This project started nearly a year ago with Bruce Springsteen’s Born in the USA, so there’s a pleasing symmetry to finishing off with another giant of politically pointed American music. Joan Baez’s first, self-titled album is a collection of arrangements of traditional songs of various stripes. It’s just her and a guitar, telling stories, simple as you can get. After a year of pushing my musical boundaries – from Korn to K-pop – Joan Baez feels like coming home.
Once again I’m reminded that the folk music I love the most, in which genre I’m going to count this, is interesting to me because it has a mixture of nostalgia and social radicalism that seems counterintuitive. It’s not a paradox, in the end – if I’ve learned one thing this year, it’s that for many centuries, social change was backwards-looking, as if there was some wonderful past and we’d all be okay if only we could get back to how it used to be, before all these new people came and ruined it for everyone.
Joan Baez is a collection of old folk songs – American, English, Scottish, but also there’s a Yiddish one and one in Spanish. Some of them are quite obviously old as balls; some of them are familiar favourites; a few of them are new to me; and all of them are executed extremely simply. It’s just Baez with her soft soprano and a guitar, like there’s nothing very technical going on at all and someone just happened to press record. It’s deceptively simple, of course, but very skilled. And that goes for the politics, too.
Not to go all literary technique on you, but I know this song, and I like it a lot. I like the sound of it, and it’s a good old fashioned story about a girl with overprotective parents who threaten to stab anyone who presumes to be interested in her romantically. In most versions, someone gets stabbed, and it’s quite often their own fault for trying to climb through a window when they’ve explicitly been told not to. Baez’s version might be my new favourite, for all that it’s far less dramatic – it’s a great example of some judicious cutting out of the weird bits of old songs, to leave something that looks far more like a woman making a decision and her parents having her back. You can find nuggets of good in the very old, and there’s no shame in that judicious edit. You can take the old and turn it into something empowering. I like it in the same way I like Carter’s “Company of Wolves”. Only, more quietly.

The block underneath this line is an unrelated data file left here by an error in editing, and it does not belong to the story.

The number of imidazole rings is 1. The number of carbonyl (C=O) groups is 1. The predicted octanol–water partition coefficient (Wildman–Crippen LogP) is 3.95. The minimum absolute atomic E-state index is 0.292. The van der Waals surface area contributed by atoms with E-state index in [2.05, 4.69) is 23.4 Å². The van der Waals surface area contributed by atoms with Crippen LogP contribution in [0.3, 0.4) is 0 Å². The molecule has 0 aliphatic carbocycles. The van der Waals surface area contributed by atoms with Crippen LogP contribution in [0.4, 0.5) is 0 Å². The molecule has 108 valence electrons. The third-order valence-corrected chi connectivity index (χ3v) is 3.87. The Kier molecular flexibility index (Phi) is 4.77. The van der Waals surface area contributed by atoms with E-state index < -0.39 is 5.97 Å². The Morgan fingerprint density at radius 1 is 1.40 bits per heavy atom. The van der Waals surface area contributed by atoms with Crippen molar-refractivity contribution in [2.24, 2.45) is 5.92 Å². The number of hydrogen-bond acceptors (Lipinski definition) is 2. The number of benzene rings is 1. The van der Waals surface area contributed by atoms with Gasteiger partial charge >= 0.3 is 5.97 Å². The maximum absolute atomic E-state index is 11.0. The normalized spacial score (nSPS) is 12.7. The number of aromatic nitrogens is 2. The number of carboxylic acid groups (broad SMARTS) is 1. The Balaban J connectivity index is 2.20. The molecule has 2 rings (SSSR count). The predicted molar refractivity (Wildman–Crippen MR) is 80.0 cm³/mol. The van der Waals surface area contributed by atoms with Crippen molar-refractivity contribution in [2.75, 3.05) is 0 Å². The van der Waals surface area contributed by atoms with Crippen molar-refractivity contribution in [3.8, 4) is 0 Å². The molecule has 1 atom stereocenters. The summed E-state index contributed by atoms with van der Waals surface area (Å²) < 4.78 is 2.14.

“Mary Hamilton” is an old epic tragedy about a woman in sixteenth century Scotland who kills her baby. There is politics in nostalgia and there are new things to say in the old, and the starkly simple, and the oft-repeated. If I were ever a musician, I should like to have made something like this.
So that’s what I particularly like about this album. Sometimes it doesn’t quite work – I can’t tell if I have a problem with “House of the Rising Sun” in general, or I just don’t like this version. Keeping it simple isn’t always the best way to go: it’s perfectly possible to keep things too simple for their own good.
But all in all, this is great. This is my music. This is a place to come back to. Simplicity is great, sometimes, and it’s nice to finish the year off with a reminder that even though it’s good to leave it – and often – still, your own comfort zone is nothing to be afraid of.